As morning broke on the morning of 25 August, it became clear to Caesar that his gambles were not paying off. The cavalry were nowhere to be seen: the wind was still detaining them. And when the White Cliffs of Dover came into view ahead, the Roman commander saw a huge host of British warriors ranged along their edge, looking out to sea and awaiting his arrival.
He knew straightaway that his plans were unraveling. There was no way he could bring his large fleet safely into the harbour. The cliffs were so steep and arranged in such a way that the Britons could easily have showered rocks and missiles on the Romans from a great height as they attempted to come ashore.
Caesar realised that his men would have to attempt a beach landing. For this, cavalry would be needed to secure a wide area around any beachhead -but they had still not joined him.
He waited at anchor until three o’clock in the afternoon, and then headed north-east along the coast from Dover, around South Foreland, and then towards the low pebble beach between Walmer and Deal, where the cliffs came down to the shoreline.
Tracking his every move, the British warriors effectively chased the Roman fleet along the coast. Their cavalry and chariots went ahead, and the foot followed close behind. When they realised where Caesar was planning to come ashore, they quickly formed up to oppose him.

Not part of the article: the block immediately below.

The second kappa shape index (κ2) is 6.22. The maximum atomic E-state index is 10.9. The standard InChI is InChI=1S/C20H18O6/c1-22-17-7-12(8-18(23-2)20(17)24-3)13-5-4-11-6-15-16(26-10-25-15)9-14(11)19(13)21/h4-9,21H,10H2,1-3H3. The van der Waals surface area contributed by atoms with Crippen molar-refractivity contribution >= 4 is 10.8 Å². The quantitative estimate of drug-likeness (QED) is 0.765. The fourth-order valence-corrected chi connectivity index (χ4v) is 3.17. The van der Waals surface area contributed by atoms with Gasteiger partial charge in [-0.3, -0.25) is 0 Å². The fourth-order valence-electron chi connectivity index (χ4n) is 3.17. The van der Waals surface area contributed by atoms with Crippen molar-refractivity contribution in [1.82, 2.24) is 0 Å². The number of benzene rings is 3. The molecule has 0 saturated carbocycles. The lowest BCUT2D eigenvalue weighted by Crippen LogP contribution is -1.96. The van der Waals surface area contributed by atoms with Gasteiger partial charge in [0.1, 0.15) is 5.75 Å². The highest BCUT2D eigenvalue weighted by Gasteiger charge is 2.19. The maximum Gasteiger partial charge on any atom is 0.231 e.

The battle on the beach
Everything was now against the Romans. The day had already been long and full of uncertainties, and it was now drawing towards evening. The first close-up sight of the British warriors with their long hair and moustaches, their blue war-paint and gold torques, their numerous fighting chariots – which were, by Caesar’s time, thought to belong to an epic past – must have unnerved the weary Roman legionaries.
Caesar is candid in De Bello Gallico about the difficulties they now faced:
“The size of the ships made it impossible to run them aground except in fairly deep water; and the soldiers, unfamiliar with the ground, with their hands full, and weighed down with the heavy burden of their arms, had at the same time to jump down from the ships, get a footing in the waves, and fight the enemy, who, standing on dry land or advancing only a short way into the water, fought with all their limbs unencumbered and on perfectly familiar ground, boldly hurling javelins and galloping their horses, which were trained to this kind of work. These perils frightened our soldiers, who were unaccustomed to battles of this kind, with the result that they did not show the same alacrity and enthusiasm as they usually did in battles on dry land.”
Caesar’s mistakes had led to this débâcle. But he was a good enough commander to be able to save his men from defeat.
Accompanying the transport ships was a squadron of warships: fast, long, manoeuvrable vessels, perhaps with double ranks of oars. Catapults were mounted on their decks, protected by turrets, and the vessels were filled with auxiliary troops: slingers from the Balearic Isles and archers from Numidia and Crete. Caesar ordered these ships to operate on the enemy’s right flank and bring it under sustained missile-fire.